November 28, 2015 9:53 pm
Updated: December 2, 2015 9:08 am

UPDATE: City says services at Lion Hotel restored, tenants claim otherwise

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UPDATE (Dec.2, 2015): The city of Vancouver says heat and hot water have been fully restored to the Lion Hotel on the Downtown Eastside, but people living there say that isn’t the case.

The city put pressure on the landlord of the single room occupancy hotel this weekend after some residents had been without both services for nearly three weeks.

City officials announced the problem had been fixed, but some people who live there are speaking out saying they are still without heat.

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The city does say a plumber will be back on site today to do more work.

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Vic Dickinson is one of several tenants at the 70 room Lion Hotel who have only small space heaters to keep warm during the cold snap.

“We have no windows, no heat, it’s blown cold. We haven’t been able to shower for three weeks. It’s the most disgusting place I’ve ever seen,” he says.

Dickinson and his roommate pay $800 a month for their tiny room in the single room occupancy hotel at Powell and Gore. It’s a step away from homelessness, but they still feel like they’re living on the streets.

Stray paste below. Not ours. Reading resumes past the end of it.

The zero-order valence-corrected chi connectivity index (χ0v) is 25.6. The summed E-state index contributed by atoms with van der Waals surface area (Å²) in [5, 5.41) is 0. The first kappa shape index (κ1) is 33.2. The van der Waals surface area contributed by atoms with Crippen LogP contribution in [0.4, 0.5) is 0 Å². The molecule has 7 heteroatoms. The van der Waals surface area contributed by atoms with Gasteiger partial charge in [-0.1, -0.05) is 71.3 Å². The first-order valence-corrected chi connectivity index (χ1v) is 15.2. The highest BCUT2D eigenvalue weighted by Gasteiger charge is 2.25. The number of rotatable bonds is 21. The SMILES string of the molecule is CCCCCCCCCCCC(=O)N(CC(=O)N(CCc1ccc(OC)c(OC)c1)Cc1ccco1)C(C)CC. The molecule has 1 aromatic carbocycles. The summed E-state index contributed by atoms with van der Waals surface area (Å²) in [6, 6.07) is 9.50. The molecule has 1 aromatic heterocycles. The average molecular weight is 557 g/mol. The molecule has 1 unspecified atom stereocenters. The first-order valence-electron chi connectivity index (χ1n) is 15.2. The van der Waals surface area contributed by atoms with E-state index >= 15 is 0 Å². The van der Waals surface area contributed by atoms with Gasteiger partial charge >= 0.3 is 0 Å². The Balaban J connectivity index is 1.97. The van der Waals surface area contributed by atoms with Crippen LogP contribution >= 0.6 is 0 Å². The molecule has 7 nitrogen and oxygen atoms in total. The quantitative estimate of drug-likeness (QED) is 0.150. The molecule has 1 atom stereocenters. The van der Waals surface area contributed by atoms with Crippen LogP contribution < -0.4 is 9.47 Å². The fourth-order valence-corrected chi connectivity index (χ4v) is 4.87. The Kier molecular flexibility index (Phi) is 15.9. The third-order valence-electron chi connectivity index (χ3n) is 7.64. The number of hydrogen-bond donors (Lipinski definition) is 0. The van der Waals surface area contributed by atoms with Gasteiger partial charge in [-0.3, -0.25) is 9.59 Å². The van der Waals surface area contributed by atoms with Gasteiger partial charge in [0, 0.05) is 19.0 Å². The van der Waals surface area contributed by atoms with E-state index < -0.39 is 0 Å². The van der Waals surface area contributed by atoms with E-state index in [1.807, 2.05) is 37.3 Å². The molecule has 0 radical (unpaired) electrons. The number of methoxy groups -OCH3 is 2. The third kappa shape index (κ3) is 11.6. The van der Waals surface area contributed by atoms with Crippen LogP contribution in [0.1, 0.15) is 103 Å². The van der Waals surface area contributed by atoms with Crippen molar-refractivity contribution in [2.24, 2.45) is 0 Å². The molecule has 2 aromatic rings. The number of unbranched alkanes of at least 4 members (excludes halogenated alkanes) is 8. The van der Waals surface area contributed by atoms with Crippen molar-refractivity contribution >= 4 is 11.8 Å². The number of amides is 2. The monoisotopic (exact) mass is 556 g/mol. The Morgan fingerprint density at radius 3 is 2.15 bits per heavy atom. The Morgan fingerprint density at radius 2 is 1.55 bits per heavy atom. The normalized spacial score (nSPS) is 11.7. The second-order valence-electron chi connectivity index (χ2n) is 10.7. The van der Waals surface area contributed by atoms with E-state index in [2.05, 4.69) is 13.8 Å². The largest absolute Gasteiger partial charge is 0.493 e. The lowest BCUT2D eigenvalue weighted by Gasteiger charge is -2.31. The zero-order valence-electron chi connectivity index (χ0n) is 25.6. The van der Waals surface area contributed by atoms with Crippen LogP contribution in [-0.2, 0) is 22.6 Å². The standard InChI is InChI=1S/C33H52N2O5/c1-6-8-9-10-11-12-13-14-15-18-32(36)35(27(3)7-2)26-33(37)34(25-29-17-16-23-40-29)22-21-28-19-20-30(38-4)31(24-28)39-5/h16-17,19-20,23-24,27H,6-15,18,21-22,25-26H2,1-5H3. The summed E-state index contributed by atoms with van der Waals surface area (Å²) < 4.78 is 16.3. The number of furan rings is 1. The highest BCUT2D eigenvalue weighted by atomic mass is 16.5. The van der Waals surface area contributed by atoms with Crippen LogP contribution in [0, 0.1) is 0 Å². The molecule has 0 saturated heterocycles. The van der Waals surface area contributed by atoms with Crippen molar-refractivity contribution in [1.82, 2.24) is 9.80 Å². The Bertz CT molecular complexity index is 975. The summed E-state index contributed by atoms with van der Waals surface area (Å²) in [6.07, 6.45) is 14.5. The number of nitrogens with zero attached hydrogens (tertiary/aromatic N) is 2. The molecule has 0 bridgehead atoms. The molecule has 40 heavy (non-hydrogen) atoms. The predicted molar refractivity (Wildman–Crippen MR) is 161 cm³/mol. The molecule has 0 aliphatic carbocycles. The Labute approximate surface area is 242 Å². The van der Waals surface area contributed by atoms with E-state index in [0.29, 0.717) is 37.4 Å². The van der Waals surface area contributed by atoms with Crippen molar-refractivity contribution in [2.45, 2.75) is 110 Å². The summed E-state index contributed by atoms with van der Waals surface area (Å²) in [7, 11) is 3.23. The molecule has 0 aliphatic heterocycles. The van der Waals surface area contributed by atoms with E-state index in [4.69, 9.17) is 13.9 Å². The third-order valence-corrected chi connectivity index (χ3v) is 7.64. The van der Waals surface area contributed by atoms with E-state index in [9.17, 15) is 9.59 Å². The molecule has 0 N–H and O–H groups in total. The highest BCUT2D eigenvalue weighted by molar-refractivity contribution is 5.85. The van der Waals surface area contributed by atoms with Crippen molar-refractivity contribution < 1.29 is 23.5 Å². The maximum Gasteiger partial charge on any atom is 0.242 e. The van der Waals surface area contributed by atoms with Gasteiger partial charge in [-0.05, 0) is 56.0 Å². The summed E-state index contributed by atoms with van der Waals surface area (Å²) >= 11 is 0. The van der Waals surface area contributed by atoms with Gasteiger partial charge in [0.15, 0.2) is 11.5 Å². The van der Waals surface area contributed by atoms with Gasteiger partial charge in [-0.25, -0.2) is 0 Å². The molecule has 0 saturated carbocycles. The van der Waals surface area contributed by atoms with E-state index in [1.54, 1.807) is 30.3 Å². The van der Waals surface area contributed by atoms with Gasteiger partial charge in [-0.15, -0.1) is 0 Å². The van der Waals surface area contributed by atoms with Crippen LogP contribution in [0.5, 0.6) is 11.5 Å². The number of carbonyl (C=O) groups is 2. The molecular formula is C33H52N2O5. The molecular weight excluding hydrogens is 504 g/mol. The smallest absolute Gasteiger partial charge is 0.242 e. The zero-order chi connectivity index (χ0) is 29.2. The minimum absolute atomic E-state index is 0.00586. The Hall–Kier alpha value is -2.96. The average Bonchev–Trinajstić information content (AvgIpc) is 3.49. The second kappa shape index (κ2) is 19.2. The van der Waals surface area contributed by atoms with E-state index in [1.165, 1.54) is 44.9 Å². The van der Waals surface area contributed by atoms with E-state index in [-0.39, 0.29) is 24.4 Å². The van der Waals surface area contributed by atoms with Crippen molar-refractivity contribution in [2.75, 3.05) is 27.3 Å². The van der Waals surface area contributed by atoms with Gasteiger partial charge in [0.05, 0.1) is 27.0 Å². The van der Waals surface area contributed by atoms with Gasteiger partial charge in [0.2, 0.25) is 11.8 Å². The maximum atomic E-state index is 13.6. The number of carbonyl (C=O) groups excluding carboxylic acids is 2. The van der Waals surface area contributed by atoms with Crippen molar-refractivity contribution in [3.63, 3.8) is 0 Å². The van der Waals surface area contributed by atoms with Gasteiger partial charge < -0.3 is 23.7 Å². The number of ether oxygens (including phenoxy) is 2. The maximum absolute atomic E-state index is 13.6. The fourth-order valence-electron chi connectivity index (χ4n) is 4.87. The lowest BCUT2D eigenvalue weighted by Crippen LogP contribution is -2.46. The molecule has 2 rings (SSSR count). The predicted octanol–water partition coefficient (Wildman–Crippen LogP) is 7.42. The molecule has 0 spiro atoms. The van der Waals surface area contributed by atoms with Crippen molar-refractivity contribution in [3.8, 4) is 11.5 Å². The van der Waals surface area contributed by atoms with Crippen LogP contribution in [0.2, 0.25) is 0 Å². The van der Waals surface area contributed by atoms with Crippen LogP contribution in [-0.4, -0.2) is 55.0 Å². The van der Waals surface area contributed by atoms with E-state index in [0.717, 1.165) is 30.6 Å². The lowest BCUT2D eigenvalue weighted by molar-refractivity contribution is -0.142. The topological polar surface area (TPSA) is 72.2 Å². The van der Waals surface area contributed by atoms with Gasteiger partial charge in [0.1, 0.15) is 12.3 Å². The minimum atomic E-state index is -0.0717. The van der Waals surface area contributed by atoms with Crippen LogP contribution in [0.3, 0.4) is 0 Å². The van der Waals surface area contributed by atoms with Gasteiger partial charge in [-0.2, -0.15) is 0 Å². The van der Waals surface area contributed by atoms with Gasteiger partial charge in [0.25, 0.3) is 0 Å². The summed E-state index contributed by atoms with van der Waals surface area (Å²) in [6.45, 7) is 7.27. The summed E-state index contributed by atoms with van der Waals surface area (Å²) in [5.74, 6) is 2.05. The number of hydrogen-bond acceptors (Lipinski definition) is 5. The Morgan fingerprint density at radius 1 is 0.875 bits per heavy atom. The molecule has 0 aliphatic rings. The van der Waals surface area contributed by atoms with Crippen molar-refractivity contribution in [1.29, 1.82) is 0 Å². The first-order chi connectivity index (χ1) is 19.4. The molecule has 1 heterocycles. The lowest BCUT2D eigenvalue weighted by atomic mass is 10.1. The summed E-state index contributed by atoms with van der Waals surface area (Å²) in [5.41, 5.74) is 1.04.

“It’s been down to minus five at night with no hot water,” says Dickinson.

“Our toilets overflow, our sinks overflow. I’ve never seen a place worse than this.”

Earlier this week the city ordered the hotel’s owner to restore the heat and hot water within 60 days, or it will move in and bill the owner.

“This is a fix that could be done without having to vacate anybody and come January 26th the city will be on site, with a contractor and ready to do the work,” says Andreea Toma, City of Vancouver Chief Licence Inspector.

The Lion Hotel is owned by a numbered company. But its director is Abol Abdollahi, manager of the Clifton Hotel – another building accused of engaging in renoviction tactics in 2014 and 2015.

READ MORE: Renoviction roller coaster for Vancouver man ends with Pyrrhic victory

In 2013, the Clifton was the second worst property on the city’s rental database with 105 violations; its tenants slowly kicked out for renovations.

Global News attempted to reach Abdollahi at his listed home – a West Vancouver home on the market for $2.1 million – and at the Lion Hotel, but were unable to contact him.

His tenants, meanwhile, are left to battle the elements amidst growing frustration.

“We don’t have nobody to help us,” says Dickinson.

“I hope to god that things get better.”

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